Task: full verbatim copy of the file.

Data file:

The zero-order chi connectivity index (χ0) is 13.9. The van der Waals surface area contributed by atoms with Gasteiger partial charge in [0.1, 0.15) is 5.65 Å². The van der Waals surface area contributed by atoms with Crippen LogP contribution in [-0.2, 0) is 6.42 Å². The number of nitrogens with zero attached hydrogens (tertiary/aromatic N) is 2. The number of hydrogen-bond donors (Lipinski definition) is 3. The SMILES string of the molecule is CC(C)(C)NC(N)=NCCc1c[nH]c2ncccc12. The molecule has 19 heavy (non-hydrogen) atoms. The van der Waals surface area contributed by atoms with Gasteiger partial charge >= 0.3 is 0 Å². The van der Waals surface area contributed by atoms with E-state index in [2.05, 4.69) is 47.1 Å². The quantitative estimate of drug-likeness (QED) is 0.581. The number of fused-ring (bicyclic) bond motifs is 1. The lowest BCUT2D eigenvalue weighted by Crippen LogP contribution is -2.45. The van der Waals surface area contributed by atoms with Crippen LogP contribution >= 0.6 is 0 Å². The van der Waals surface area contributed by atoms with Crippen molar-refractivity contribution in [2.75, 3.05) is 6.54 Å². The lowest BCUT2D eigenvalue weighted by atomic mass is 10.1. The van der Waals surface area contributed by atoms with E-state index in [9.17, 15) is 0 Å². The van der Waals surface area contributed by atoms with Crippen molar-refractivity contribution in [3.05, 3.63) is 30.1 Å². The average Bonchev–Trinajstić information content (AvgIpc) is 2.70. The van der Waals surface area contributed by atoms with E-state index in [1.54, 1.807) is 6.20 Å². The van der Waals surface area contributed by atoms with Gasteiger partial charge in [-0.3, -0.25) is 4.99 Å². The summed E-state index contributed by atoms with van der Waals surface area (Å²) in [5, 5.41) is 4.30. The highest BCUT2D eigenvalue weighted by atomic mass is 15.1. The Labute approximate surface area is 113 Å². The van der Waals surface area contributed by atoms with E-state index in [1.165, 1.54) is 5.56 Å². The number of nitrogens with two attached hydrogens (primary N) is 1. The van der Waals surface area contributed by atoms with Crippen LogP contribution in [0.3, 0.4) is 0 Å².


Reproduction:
The zero-order chi connectivity index (χ0) is 13.9. The van der Waals surface area contributed by atoms with Gasteiger partial charge in [0.1, 0.15) is 5.65 Å². The van der Waals surface area contributed by atoms with Crippen LogP contribution in [-0.2, 0) is 6.42 Å². The number of nitrogens with zero attached hydrogens (tertiary/aromatic N) is 2. The number of hydrogen-bond donors (Lipinski definition) is 3. The SMILES string of the molecule is CC(C)(C)NC(N)=NCCc1c[nH]c2ncccc12. The molecule has 19 heavy (non-hydrogen) atoms. The van der Waals surface area contributed by atoms with Gasteiger partial charge >= 0.3 is 0 Å². The van der Waals surface area contributed by atoms with E-state index in [2.05, 4.69) is 47.1 Å². The quantitative estimate of drug-likeness (QED) is 0.581. The number of fused-ring (bicyclic) bond motifs is 1. The lowest BCUT2D eigenvalue weighted by Crippen LogP contribution is -2.45. The van der Waals surface area contributed by atoms with Crippen LogP contribution >= 0.6 is 0 Å². The van der Waals surface area contributed by atoms with Crippen molar-refractivity contribution in [2.75, 3.05) is 6.54 Å². The lowest BCUT2D eigenvalue weighted by atomic mass is 10.1. The van der Waals surface area contributed by atoms with E-state index in [9.17, 15) is 0 Å². The van der Waals surface area contributed by atoms with Crippen molar-refractivity contribution in [3.05, 3.63) is 30.1 Å². The average Bonchev–Trinajstić information content (AvgIpc) is 2.70. The van der Waals surface area contributed by atoms with E-state index in [1.54, 1.807) is 6.20 Å². The van der Waals surface area contributed by atoms with Gasteiger partial charge in [-0.3, -0.25) is 4.99 Å². The summed E-state index contributed by atoms with van der Waals surface area (Å²) in [5, 5.41) is 4.30. The highest BCUT2D eigenvalue weighted by atomic mass is 15.1. The Labute approximate surface area is 113 Å². The van der Waals surface area contributed by atoms with E-state index in [1.165, 1.54) is 5.56 Å². The number of nitrogens with two attached hydrogens (primary N) is 1. The van der Waals surface area contributed by atoms with Crippen LogP contribution in [0.3, 0.4) is 0 Å².